Avatar and Pantheism

Hollywood has been a hotbed for pantheism for many years. The latest pantheistic movie is Avatar. Here are a few of my random thoughts about pantheism in general, and Avatar in particular. I am certainly not an expert in either subject. But I offer my thoughts based on my limited understanding for your consideration.

As I understand it…

Pantheists recognize that there is something incredibly awesome about the universe, the earth, and the myriad forms of life we find all around us.

Pantheists believe that we have an obligation to act responsibly to protect and care for this world we live in.

Pantheists believe that human greed has resulted in much harm to others and to our environment.

I (and I think most all genuine Christians) would wholeheartedly agree with these things. (Of course, there is a huge difference between the Christian perspective of responsible stewardship of God’s creation and an attitude of worship of and unity with that creation.)

On the other hand…

Pantheists reject the existence of an Eternal, Supernatural, Creator God. They flatly reject Biblical Christianity and Biblical teaching on the work and person of Jesus Christ.

In place of God, Pantheists substitute a somewhat vague belief that “god” (actually, most prefer the feminine “goddess”… as in “Mother Earth” or “Mother Nature” or “Gaia”) and the universe are one. The universe (or perhaps only the earth) is itself a living thing that evolves itself and everything in it with some kind of “super-intelligence.” As such it is to be worshipped.

Pantheism is popular for many reasons. It has an air of being “scientific” yet, in some mysterious way, “beyond science.” (I would call it pseudo-science.) It appeals to our natural intellectual pride, especially to those who perceive that they are “deeper thinkers” than others, or that they possess an esoteric knowledge that others cannot see (think gnosticism).

Any religion that allows us to decide for ourselves what we want to call “evil” will appeal to many people. The idea of a God Who has revealed what is righteous and what is sinful is repugnant to many. We don’t want the Creator God, or anyone else, telling us how we ought to live our lives.

Since God really has created us with a deep inner awareness that there is more to life than we currently experience, pantheism offers a way to fill that void without accountability to God.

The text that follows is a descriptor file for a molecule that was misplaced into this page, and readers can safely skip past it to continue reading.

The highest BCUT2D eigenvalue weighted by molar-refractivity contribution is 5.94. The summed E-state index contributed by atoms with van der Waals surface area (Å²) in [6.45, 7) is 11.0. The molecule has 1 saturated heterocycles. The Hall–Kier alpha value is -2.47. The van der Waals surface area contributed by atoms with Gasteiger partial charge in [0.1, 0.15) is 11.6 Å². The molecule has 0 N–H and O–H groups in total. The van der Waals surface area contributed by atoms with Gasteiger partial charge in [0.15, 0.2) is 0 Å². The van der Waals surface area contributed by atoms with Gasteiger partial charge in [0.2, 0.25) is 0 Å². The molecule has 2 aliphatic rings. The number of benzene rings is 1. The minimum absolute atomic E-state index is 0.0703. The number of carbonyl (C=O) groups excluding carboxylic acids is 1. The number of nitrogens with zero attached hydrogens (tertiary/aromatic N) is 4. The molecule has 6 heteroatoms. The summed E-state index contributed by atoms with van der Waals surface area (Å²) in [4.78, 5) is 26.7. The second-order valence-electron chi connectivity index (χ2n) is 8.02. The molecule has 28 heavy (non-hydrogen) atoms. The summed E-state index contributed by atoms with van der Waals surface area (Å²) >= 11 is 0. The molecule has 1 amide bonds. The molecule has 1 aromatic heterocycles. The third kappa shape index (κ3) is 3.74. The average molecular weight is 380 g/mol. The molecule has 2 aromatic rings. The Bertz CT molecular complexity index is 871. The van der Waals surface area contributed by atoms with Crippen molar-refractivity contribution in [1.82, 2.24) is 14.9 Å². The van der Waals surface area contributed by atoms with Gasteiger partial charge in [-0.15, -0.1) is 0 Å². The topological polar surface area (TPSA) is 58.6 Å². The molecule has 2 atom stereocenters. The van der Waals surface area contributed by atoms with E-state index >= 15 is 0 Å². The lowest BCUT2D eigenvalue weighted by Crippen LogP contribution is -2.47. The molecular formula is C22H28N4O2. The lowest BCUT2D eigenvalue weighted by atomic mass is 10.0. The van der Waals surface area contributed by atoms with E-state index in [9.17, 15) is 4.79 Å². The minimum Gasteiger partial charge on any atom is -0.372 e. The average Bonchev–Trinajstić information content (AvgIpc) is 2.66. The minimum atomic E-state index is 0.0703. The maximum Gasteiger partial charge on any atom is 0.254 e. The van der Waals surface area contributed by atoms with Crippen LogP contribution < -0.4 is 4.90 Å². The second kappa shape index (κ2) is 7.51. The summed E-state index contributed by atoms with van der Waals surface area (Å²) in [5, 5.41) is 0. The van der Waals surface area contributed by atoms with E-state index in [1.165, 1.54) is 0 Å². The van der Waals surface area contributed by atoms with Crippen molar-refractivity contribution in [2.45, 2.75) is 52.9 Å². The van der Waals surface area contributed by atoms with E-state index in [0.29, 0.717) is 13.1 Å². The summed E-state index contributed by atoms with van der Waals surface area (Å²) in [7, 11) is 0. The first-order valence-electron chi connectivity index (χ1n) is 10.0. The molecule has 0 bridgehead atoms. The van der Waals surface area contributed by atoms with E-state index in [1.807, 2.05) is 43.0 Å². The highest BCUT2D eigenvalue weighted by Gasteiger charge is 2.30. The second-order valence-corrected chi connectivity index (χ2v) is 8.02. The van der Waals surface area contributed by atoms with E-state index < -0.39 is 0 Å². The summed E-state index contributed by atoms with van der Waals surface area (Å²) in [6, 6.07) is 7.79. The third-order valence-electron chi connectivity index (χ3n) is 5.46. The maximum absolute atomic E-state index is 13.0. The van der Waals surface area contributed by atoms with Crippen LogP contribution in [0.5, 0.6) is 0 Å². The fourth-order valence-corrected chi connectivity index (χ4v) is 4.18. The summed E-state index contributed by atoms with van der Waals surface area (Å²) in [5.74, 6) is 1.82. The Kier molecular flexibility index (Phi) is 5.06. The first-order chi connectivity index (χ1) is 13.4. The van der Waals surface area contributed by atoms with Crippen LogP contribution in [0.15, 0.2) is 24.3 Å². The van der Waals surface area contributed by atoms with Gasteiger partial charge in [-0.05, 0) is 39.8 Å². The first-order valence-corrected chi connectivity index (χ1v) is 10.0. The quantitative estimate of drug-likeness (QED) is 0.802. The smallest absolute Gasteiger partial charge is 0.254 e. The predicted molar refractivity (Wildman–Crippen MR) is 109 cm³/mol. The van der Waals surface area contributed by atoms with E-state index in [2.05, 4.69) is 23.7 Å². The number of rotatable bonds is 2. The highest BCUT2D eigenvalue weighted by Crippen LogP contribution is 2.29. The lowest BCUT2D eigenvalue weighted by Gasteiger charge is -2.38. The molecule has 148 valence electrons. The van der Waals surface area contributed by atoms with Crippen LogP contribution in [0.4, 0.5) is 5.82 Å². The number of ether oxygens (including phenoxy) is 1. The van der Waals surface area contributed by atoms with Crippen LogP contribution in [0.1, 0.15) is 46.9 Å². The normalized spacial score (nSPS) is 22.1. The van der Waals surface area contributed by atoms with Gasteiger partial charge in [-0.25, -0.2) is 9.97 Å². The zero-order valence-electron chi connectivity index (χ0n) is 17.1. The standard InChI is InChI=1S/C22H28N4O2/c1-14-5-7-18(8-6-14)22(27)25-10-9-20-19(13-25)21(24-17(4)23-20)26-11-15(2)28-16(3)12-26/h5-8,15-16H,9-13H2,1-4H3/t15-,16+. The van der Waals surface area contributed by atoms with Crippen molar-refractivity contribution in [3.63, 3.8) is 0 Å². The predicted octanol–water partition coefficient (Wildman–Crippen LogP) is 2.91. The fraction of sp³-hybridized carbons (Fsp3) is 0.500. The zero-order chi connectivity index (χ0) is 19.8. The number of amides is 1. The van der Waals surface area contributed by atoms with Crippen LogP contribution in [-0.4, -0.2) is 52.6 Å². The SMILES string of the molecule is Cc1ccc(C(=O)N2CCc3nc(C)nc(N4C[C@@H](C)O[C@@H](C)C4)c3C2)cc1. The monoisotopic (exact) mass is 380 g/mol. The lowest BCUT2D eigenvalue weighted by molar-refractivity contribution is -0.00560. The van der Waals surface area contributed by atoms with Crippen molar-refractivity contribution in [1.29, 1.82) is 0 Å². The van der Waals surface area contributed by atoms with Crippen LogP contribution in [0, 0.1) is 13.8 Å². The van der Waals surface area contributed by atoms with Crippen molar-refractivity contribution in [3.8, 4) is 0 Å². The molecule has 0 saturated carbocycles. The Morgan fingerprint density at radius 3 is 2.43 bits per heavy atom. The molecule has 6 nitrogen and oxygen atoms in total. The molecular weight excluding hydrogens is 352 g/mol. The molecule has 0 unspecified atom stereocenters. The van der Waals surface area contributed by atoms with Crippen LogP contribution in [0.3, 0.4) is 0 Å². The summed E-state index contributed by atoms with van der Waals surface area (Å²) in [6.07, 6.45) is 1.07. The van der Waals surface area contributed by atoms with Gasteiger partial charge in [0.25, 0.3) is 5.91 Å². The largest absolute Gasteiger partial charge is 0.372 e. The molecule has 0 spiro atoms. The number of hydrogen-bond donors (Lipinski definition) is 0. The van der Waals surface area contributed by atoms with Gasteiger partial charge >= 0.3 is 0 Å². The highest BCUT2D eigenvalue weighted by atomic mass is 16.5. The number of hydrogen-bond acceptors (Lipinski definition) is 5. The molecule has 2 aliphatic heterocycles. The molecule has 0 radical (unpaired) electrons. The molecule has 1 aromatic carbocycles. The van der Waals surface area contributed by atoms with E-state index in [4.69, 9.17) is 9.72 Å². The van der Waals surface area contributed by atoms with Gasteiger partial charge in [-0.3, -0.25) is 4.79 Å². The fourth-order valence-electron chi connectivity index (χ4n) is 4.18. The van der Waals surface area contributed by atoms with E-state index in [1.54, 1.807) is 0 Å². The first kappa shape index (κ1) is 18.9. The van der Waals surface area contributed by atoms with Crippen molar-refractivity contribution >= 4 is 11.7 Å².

These things, and more, make pantheism a popular, but dangerous substitute for the Truth.


Avatar, of course, is a blatantly pantheistic movie. But, for a religion that likes to portray itself as esoteric and profound, the text is surprisingly simplistic.

The story line is juvenile and unsophisticated. The script is an unimaginative rehash of similar scripts that Hollywood has produced over and over in recent decades. With such an enormous expenditure of money to produce the movie, I would have expected a bit more profundity in the dialog. But it was not there.

About half-way through the movie it hit me. I leaned over and whispered to Vickie, “They have not made this movie for adults. They have made it for kids.” There is no aim or pretense of an attempt toward thoughtful or intelligent persuasion. It is purely emotional persuasion, which won’t work with most adults (but may work for those who are spiritually empty).

It is a simple case of the bad guys (high-tech marines and corporate leaders… surprised?) who are really grotesquely and despicably bad, being eventually beaten (and against all odds, of course!) by the good guys (low-tech natives and the few humans who “get it” and embrace their oneness with the Mother Goddess). All the emotional stops are pulled to cause us to weep and cheer for the good guys (the pantheists).

Sure, the settings, and the technology (ironic, huh?) which allows the stunning visual effects are seriously impressive. The creativity that lies behind the sensory experience is worthy of applause.

But the movie as a whole I would rate as mediocre.

To those who are spiritually empty, the emotions of the movie may seem to offer an answer in the form of embracing unity with the mother goddess. But there is a far more satisfying way to fill that emptiness. His name is Jesus. He is the One who created this awesome universe (including the brains that were able to create the fantastic visual world in Avatar).

I invite you to worship, not the creation, but the Creator Himself. Ultimately, only He can satisfy the internal longing we all have for meaning.

“For since the creation of the world God’s invisible qualities… his eternal power and divine nature… have been clearly seen, being understood from what has been made, so that men are without excuse.” (Romans 1:20)

“They exchanged the truth of God for a lie, and worshipped and served created things rather than the Creator… Who is for ever praised. Amen.” (Romans 1:25)

You can have the real God. Or you can have an emotionally impressive substitute that might temporarily take your breath away but which will ultimately (and inevitably) leave you empty.

I’ll take the real God.

Stay in the battle!

Steve Hall